I HOPE YOU GET THIS MESSAGE by Farah Naz Rishi is a relatable science-fiction story set in the modern day. This post DOES NOT CONTAIN SPOILERS.
I happily obtained this ARC from Epic Reads who I freelance write for. Here is the summary and shortened review.
Seven days. Seven days. The Earth might end in seven days.
When news stations start reporting that Earth has been contacted by a planet named Alma, the world is abuzz with rumors that the alien entity is giving mankind only few days to live before they hit the kill switch on civilization.
For high school truant Jesse Hewitt, though, nothing has ever felt permanent. Not the guys he hooks up with. Not the jobs his underpaid mom works so hard to hold down. Life has dealt him one bad blow after another — so what does it matter if it all ends now? Cate Collins, on the other hand, is desperate to use this time to find the father she’s never met, the man she grew up hearing wild stories about, most of which she didn’t believe. And then there’s Adeem Khan. While coding and computer programming have always come easily to him, forgiveness doesn’t. He can’t seem to forgive his sister for leaving, even though it’s his last chance.
With only seven days to face their truths and right their wrongs, Jesse, Cate, and Adeem’s paths collide even as their worlds are pulled apart.
Note: When you purchase the book with the link above, you are supporting my local indie bookstore, Avid Bookshop. Thank you.
Why I was interested: While I enjoy science fiction, I feel like I watch it more often in TV shows and movies than I do reading it. I really loved this concept when I was offered the book: three teens with their own separate problems come together at the end of the world. I wondered how it would look like to live during the last week of the world and Rishi did not disappoint in thinking things through.
Judge a book by it’s cover: I love that Cate, Adeem, and Jesse grace the front by holding onto a radio tower, something that is very consistent throughout the story.
What to expect: Part science-fiction end-of-the-world story, part contemporary with modern problems. When y’all finish, I want to know your opinions on the ending, which I won’t write about now because this is a spoiler-free review afterall.
Why you should pick this book up: If you find yourself more of a science fiction aficionado or a contemporary lover at heart, this story will appeal to both audiences. It’s a relatively fast-paced book with all the feels.
ATTENTION: IF YOU HAVE YET TO READ I HOPE YOU GET THIS MESSAGE do not continue reading. The following contains spoilers for the book.
When I think of IHYGTM, my mind races over each of Jesse’s, Kate’s, and Adeem’s individual struggles as they face the reality that their world may end in about a week. But truly, what sticks with me the hardest is the ending — that ending.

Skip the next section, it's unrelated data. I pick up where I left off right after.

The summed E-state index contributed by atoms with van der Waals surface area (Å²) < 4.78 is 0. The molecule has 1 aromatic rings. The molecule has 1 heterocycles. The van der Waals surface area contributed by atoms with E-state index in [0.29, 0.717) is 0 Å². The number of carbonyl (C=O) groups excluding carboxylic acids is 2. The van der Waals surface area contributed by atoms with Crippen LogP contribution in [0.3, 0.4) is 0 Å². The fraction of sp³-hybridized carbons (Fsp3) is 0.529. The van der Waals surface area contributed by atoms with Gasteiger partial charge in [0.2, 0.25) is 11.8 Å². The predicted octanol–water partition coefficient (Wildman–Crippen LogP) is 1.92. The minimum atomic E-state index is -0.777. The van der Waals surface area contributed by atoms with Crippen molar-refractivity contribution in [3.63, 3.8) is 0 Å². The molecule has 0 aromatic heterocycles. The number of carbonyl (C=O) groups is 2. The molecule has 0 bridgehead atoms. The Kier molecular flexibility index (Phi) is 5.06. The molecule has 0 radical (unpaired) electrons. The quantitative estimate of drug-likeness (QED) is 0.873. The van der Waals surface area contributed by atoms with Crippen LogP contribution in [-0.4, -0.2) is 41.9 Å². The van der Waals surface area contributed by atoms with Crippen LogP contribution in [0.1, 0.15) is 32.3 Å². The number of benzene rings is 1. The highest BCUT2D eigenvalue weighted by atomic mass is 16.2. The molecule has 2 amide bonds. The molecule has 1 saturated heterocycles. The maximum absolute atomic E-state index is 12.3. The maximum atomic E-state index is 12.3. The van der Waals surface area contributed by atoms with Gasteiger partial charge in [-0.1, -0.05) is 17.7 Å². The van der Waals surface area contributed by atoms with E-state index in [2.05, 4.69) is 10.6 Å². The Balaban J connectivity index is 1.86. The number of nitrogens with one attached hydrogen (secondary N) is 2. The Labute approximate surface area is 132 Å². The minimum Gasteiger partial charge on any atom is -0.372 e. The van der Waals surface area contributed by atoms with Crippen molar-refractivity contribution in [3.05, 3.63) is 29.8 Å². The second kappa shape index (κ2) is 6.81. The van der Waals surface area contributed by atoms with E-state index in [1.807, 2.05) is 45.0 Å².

The sad truth is, we don’t 100% know what happens at the end. We are left with a hopeful message as the humans meet the Almaens in Roswell, New Mexico — but do they die? Do they make a pact and let humanity live? We will truly never know what happens to Cate, Jess, and Adeem in terms of fate, but maybe we really don’t need to know.
Yes, the who plot of the book is centered on this one idea: will the Almaens give up in Earth or let the humans live? The characters — and readers — both stress over this, hopping for an optimistic ending. But even as we will never know, we do know that each character finds some form of closure with what they have been looking for.
Cate wants to find her dad. Adeem wants to find — and apologize to — his sister. Jesse really just wants to get by, make some money, and leave, thinking the entire thing is practically a giant PR hoax.
And in short, Cate and Adeem are sort of successful: Adeem finds and apologizes for how he reacted to his sister coming out to their family, finding former friends along the way, while Cate learns that her birth father is dead, but actually has a half-brother in the form of Jesse.
Jesse’s arc is a total change from who he once was to who he is at the end of the story. He at first is highly cynical, with a chip on his shoulder and no real interest in caring about anyone besides himself and, in his own way, his mother. His hurt relationship with his absent father looms over him and Jesse fears he will be as careless as he was. He almost embraces this idea that he can’t be and will never be loved. He has little hope for himself and his world.
His father’s old machine becomes a mode of taking advantage of people’s hope by sending messages out into space which may or may not be listened to by the Almaens. People are so focused on wanting to appease them that they fail to pay attention to each other. We not only see this through Jesse’s careless actions but also with the active shooter in the casino, multiple thefts, and more. Jesse is almost the personification of humanity at its very worse: he profits off of people’s hope and love for one another but doesn’t want to admit he too has hope and love.
It is not until he realizes he truly cares about his mother and Corbin that he decides to try to be the good people see in him. He not only embraces people’s ideas of love and hope; he becomes it by reading all of the letters over the radio. The Almaens may be important, but they are not the ones who matter. Humanity matters in the form of individuals.
The idea of humanity is complicated in IHYGTM. People are horrible and wonderful and everything in between. While we may never know what happens between the Almaens and humanity, we do know that hope is truly what matters most.
What did you think of Farah Naz Rishi’s I HOPE YOU GET THIS MESSAGE? I’d love to hear your comments below!
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